Impact At Scale

The Beeck Center engages global leaders to drive social change at scale.

The NextGen Leadership Series: Casey Skapek

April 11, 2017 | The NextGen Leadership Series, GU Impacts Profile: Casey Skapek

Interview by Ali Walton, Beeck Communications Analyst

Several weeks ago, we announced our 2017 cohort of GU Impacts fellows. As an introduction to this incredible group of emerging leaders, we are launching a blog series profiling each student before they dive into their fellowship. Starting this Summer, our 2017 cohort will travel to one of our nine partner sites around the world to live in the local community and work with a social-impact-focused organization. These sites include Nicaragua, India, Peru, Rwanda, the Philippines, and Atlanta, Georgia and Washington, D.C. here in the United States.

Kicking off this series is our profile Casey Skapek, a junior in the College majoring in Biology of Global Health and minoring in Science, Technology, and International Affairs. Originally from Oak Park, Illinois, Casey will be working with the Center for Civic Innovation this summer in Atlanta, Georgia.

Can you tell us a little about your assigned location and what makes you excited about your upcoming internship?

This summer I will be spending my 10 weeks in Atlanta interning with the Center for Civic Innovation. I have never been to Georgia before, so I’m thrilled to live in a new city and explore a new part of the country. Based on what I’ve heard about Atlanta, I’d say I’m most excited to check out the hiking and music scenes.

The kind of work you’ll be doing will be social-impact-focused, so what does that mean to you?

To me, social impact is the responsibility I feel to be a part of something that is bigger than myself. It means getting involved with the greater communities that I am a member of and contributing something of value to the world.

And how do you hope to grow through GU Impacts?

As a biology major, I applied to GU Impacts with zero experience in anything that would be of relevance for this particular internship, armed with only an unhealthy sense of optimism and a desire to learn something new. The appeal of GU Impacts for me is the opportunity to really push myself to learn about the social sector. I’m excited to find ways that I can apply the skills I develop this summer to my knowledge of global health challenges to facilitate positive change in a field that I am extremely passionate about.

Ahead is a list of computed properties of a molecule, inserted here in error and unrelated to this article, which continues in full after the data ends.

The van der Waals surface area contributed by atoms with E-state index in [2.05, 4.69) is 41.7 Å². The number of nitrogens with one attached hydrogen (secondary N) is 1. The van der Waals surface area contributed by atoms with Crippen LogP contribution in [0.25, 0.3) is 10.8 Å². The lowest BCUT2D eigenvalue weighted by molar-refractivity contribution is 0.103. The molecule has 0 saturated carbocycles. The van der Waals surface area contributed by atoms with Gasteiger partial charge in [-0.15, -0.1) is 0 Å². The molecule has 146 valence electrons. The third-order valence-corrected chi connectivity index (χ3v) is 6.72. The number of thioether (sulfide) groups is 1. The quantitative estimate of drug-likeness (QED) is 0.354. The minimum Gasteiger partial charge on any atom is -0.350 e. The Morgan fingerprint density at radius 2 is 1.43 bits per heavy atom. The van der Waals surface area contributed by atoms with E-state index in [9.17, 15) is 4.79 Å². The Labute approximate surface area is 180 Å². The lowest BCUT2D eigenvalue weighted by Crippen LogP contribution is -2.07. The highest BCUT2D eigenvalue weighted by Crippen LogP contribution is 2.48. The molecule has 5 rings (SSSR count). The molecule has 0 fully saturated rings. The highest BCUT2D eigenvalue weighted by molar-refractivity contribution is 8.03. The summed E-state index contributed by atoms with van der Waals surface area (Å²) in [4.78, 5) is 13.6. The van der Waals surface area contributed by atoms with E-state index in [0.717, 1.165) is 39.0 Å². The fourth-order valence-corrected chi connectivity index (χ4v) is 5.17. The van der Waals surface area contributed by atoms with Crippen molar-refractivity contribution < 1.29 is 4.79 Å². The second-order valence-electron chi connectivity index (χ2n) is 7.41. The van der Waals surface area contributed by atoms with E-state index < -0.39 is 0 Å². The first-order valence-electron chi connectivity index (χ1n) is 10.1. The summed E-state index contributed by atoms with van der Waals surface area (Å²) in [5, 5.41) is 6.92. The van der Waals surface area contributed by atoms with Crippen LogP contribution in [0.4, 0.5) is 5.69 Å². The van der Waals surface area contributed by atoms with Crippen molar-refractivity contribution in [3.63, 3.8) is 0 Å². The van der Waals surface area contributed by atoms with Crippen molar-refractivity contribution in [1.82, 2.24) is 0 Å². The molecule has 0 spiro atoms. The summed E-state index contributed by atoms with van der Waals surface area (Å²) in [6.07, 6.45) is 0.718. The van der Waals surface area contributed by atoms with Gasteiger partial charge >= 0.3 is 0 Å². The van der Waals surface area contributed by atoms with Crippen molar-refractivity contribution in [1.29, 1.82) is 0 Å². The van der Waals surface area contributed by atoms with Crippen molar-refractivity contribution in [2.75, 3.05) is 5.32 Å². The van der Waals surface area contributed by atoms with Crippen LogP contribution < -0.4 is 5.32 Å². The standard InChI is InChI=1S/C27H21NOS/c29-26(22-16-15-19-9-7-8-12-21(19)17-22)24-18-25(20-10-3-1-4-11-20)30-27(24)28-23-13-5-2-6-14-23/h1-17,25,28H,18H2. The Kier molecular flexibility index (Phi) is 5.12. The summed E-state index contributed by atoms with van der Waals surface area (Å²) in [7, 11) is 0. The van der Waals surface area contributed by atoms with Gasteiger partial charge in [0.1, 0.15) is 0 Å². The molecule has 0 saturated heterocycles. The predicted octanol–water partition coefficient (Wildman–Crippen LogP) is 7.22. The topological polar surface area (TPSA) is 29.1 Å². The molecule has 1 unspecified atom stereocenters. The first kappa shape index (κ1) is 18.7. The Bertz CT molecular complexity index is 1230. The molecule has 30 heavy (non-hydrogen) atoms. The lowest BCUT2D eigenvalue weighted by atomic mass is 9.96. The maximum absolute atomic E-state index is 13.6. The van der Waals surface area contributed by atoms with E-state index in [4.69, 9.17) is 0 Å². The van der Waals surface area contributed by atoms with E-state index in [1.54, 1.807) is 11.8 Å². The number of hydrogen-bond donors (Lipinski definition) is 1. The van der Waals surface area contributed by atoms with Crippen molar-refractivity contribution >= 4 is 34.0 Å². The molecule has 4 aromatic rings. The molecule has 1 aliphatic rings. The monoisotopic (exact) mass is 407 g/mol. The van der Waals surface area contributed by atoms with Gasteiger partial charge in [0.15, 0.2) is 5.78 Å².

That sounds like a really interesting intersection. So why did you decide to apply to GU Impacts in the first place? And what do you think makes GU Impacts different from other service programs at Georgetown?

I decided to apply to GU Impacts because I was looking for a way to spend my summer doing meaningful work on a project that I care about. It can be difficult to find internships where development is prioritized. GU Impacts is unique in that sense because there is an expectation that you will be able to contribute productive work for your partner, but at the same time the program is invested in its fellows’ personal and professional growth. GU Impacts really emphasizes the mutual partnership aspect of its programs, in the sense that both sides of the relationship have needs that are being met and are benefitting from the work being done.

That’s definitely true, GU Impacts is all about developing both the students and the receiving communities. Fun question, what’s your favorite quote?

“Be soft. Do not let the world make you hard. Do not let the pain make you hate. Do not let the bitterness steal your sweetness. Take pride that even though the rest of the world may disagree, you still believe it to be a beautiful place.” –Kurt Vonnegut

Kurt Vonnegut, are you currently reading a book by him?

No, I’m actually reading The Nix by Nathan Hill. It’s a phenomenal book about a failed writer and his journey to uncover his estranged mother’s enigmatic past, which is tainted by haunting Norwegian folk tales told by her immigrant father and a brief love affair with the 1968 Democratic National Convention protests. Probably the most beautiful book I’ve ever read.

Stay tuned for our next profile to learn more about the incredible students comprising our 2017 cohort; and look forward to following their adventures this Summer on our blog and social channels.

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